On June 7, 1870, the Cross Evangelical Lutheran Congregation, Unaltered Augsburg Confession, was founded. Its first services were held in a rented home, which also contained a Lutheran school.
Just one year earlier, in 1869, the first African-American church in Milwaukee, St. Mark African Methodist Episcopal Church, was founded at the corner of Fourth and Cedar (Kilbourn). For nearly the next 100 years, Whites and African Americans worshiped separately.
In 1875, the Cross congregation built a new church on donated land at 16th and Fond du Lac, moving into their new 65×40-ft. church on Christmas Eve, 1876.
By 1895, Cross added a new front structure, including a tower and steeple, plus a new balcony and pipe organ inside.
After the Civil War, African-Americans started to migrate north, pushed by threats of lynching from some Southern whites.
By 1900, 860 African-Americans lived in Milwaukee, mostly in an area called Bronzeville, between 2nd and 12th streets, and Highland and Walnut. At the same time, many of German and Scandinavian descent lived in the area around Cross Church, just four blocks west of Bronzeville.
In 1923, Cross Lutheran Church dedicated a new school building and parish hall.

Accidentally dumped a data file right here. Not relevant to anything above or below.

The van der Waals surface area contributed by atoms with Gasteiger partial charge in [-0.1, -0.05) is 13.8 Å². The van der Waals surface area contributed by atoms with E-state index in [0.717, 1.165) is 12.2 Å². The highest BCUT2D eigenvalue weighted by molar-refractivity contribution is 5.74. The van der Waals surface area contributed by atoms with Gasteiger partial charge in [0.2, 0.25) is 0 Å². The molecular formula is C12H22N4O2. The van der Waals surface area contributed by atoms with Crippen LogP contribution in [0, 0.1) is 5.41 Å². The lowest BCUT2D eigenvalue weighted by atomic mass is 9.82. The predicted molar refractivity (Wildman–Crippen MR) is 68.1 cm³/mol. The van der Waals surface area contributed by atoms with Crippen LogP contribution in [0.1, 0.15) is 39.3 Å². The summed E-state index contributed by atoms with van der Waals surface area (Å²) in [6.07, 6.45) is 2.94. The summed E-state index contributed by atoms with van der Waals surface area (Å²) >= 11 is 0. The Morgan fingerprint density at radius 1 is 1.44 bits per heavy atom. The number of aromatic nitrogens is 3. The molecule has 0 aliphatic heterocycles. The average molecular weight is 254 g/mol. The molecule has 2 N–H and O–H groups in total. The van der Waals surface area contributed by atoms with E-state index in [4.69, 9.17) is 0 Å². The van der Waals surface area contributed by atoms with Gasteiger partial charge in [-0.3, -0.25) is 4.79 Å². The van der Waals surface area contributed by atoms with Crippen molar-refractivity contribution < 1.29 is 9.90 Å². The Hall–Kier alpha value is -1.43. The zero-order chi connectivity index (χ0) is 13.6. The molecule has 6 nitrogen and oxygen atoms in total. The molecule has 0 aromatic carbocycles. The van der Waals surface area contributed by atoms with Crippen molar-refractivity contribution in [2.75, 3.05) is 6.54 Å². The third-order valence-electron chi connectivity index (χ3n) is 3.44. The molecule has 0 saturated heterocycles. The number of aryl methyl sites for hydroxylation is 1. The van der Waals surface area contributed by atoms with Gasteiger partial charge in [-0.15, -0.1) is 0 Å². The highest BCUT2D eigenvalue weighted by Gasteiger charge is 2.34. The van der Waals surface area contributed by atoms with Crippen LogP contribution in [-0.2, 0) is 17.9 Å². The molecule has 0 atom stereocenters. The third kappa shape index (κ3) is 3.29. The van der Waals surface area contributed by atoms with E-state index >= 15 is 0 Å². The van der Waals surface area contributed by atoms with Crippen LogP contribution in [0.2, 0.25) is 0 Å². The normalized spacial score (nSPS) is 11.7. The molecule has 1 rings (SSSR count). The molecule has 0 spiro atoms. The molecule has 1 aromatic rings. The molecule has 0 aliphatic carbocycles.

In 1930, ground was broken for a new church building large enough to seat 700, and a parsonage — the one that still serves us today.
Over the next 30 years, the congregation grew and added a succession of seminary student pastoral assistants and pastors to the staff.
In 1953, Cross Lutheran reached its peak membership at 1938 confirmed members and 2638 baptized members.
By the 1950s, the African-American population in Milwaukee had grown to 21,772.
Freeway construction in 1953 cut right through the heart of Bronzeville, and the Hillside Housing Project displaced many.
1953 was also the year of Peak Membership at Cross Church, with ,1938 confirmed memers, and 2,638 baptized members.
Cross Lutheran’s first African-American members, attracted to the church by its Day School, were baptized at Cross in 1957, and confirmed in 1959 by Pastor. R. J. Lillie.
In the 1960s, migration from the south increased the African-American population to 62,458, attracted by the availability of jobs in foundries, meat packing plants, and tanneries.